A study on how to train drug users to distribute COVID-19 quick tests to other drug addicts will receive funding for one million dollars from the Biden administration in the coming year.
The executive description of the study emphasizes that “those who inject drugs” are more susceptible to the breakout of COVID-19 due to “structural deprivation, health vulnerabilities, and stigmatization that inhibits proper access to medical care.”
This problem will be solved by facilitating quick testing by individuals that inject drugs via a sponsored employment program that trains PWID (People Who Inject Drugs) as peer health workers, which is a direct quote from the plan to resolve the issue.
The research project, which is being carried out by the University of Oregon and supported by the National Institutes of Health (NIH), got underway on December 1 and is expected to endure for nearly two years. According to the summary, research has been conducted in the past on efforts to disseminate COVID testing to drug-infested communities; however, additional information on the distribution of quick tests is required.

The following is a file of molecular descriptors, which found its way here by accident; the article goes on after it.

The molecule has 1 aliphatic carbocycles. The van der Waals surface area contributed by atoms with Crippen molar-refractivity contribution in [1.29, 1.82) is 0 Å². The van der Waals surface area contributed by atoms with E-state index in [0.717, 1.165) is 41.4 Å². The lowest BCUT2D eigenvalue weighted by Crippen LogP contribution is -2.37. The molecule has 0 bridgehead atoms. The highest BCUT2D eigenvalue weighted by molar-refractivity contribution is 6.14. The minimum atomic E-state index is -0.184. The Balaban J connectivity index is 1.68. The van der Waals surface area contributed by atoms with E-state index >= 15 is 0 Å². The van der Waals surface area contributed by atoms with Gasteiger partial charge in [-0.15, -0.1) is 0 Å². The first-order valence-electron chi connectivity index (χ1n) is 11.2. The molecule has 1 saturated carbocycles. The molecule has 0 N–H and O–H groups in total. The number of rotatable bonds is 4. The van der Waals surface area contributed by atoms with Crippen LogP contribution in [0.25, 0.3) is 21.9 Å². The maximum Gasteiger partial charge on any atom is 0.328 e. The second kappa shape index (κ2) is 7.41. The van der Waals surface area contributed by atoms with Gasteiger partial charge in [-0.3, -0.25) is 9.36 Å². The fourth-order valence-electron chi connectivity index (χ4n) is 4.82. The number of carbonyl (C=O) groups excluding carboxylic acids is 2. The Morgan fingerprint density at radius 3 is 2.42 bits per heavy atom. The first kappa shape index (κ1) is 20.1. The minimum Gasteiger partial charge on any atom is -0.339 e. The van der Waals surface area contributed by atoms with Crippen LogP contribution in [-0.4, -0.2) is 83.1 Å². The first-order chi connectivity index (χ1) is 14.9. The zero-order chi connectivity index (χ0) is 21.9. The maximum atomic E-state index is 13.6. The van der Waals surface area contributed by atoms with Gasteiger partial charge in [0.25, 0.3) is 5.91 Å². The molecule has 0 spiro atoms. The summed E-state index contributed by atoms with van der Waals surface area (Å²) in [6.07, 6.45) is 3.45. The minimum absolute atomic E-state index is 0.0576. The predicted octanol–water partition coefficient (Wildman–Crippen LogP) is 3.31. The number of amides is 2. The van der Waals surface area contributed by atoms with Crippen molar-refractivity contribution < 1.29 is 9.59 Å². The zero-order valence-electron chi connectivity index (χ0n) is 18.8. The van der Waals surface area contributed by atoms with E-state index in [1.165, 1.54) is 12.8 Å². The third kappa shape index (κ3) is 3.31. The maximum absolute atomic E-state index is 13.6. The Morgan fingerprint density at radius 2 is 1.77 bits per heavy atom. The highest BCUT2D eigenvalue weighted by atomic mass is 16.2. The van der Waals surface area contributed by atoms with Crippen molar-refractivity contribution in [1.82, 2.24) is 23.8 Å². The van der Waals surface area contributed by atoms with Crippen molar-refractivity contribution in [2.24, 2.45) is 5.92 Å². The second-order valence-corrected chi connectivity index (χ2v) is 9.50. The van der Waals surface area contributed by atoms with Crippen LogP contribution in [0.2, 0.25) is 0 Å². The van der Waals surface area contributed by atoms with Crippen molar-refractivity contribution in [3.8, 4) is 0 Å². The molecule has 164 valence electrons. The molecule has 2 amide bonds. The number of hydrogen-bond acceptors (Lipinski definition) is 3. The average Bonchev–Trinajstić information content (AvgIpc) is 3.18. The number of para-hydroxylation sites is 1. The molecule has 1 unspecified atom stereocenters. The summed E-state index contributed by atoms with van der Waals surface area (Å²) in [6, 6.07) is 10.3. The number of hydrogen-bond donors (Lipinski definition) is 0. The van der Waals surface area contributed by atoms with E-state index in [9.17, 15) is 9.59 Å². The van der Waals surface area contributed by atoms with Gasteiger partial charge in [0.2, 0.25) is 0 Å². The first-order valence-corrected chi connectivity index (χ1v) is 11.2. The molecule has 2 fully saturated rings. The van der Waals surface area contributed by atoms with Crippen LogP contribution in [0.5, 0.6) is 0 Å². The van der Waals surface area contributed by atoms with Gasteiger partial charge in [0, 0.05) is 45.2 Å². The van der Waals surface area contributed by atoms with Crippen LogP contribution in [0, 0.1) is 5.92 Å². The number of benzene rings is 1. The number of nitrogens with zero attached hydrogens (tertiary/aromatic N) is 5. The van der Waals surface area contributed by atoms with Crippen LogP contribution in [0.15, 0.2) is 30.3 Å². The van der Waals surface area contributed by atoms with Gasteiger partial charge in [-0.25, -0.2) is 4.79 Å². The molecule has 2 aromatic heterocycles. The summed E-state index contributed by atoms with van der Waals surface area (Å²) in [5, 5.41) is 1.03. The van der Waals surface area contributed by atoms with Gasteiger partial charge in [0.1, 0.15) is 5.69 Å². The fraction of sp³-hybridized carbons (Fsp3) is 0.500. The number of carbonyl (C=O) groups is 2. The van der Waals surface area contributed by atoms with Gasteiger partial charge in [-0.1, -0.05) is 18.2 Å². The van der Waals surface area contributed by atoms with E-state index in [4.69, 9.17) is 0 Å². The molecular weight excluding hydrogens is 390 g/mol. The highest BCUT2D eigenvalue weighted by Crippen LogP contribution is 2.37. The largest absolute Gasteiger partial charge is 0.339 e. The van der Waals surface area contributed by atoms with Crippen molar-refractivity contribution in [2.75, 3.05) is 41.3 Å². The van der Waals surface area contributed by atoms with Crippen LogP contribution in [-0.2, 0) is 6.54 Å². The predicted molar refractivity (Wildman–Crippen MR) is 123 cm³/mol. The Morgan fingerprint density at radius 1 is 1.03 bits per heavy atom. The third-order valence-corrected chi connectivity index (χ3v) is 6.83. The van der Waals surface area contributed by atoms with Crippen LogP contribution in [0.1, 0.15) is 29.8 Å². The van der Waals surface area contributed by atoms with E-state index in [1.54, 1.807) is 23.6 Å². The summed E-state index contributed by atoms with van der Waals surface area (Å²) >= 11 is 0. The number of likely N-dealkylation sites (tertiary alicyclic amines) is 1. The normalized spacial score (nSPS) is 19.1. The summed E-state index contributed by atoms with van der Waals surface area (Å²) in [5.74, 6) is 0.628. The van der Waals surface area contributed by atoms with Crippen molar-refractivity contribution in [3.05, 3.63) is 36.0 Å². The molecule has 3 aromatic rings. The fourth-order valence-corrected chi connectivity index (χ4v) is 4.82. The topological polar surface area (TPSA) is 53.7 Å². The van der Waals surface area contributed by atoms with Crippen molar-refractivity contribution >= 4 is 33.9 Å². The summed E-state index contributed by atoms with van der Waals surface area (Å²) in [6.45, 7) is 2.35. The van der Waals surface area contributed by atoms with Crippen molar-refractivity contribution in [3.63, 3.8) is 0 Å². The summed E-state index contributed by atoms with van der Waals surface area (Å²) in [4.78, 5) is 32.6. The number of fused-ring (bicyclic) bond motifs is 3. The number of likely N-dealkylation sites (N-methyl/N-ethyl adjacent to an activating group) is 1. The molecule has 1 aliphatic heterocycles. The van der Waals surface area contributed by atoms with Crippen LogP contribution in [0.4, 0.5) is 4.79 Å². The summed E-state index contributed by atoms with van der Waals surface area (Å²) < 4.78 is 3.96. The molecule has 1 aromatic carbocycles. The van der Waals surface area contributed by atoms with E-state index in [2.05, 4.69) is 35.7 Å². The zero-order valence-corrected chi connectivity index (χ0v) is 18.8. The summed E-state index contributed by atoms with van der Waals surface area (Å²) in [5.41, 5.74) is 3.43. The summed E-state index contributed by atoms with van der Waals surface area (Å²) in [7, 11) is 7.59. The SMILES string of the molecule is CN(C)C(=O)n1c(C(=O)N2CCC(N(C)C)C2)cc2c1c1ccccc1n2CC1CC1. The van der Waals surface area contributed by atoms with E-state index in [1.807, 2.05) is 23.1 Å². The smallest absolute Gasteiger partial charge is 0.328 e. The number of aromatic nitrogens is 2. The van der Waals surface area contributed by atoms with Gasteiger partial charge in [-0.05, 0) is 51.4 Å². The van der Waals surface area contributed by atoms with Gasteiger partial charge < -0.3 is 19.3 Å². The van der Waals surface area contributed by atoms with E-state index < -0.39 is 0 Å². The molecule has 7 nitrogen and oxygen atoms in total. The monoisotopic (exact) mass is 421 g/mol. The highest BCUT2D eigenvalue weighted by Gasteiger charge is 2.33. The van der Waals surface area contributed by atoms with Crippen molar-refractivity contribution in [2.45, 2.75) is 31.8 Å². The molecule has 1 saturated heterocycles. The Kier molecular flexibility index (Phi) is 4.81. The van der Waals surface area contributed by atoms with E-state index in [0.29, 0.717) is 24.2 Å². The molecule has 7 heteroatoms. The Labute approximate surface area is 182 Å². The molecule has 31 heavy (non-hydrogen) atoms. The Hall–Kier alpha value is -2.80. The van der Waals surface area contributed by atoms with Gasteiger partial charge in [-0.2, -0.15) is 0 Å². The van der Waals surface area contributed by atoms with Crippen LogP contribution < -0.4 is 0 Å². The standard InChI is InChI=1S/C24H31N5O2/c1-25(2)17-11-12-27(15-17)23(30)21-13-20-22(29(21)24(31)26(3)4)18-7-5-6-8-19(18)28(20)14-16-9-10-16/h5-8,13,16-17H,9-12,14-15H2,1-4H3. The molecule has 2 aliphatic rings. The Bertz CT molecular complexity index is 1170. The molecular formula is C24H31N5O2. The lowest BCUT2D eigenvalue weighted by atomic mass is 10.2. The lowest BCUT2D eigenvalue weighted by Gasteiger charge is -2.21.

The summary states that frequent tests may offer an advantage over PCR tests for PWID facing structural vulnerabilities such as houselessness and lack of technological access. This is because rapid tests allow PWID to receive results in real-time and swiftly connect with necessary resources.
The monies from the NIH are a part of a more significant initiative from the Biden administration referred to as “harm reduction.” This effort focuses on minimizing the hazards associated with drug use rather than reducing the use of drugs directly. This year, the NIH provided funding for a second research that involved the installation of vending machines in rural Kentucky that provide access to harm reduction resources, such as drug paraphernalia.
This year saw the inauguration of the first government harm reduction program, funded by grants totaling $30 million and administered by the Department of Health and Human Services. The initiative provides cash for “smoking kits,” which frequently contain crack pipes, and these kits are used to smoke illegal substances. On the other hand, Pipes are not allowed to be used in the program, which the organization highlighted during meetings with each grant recipient.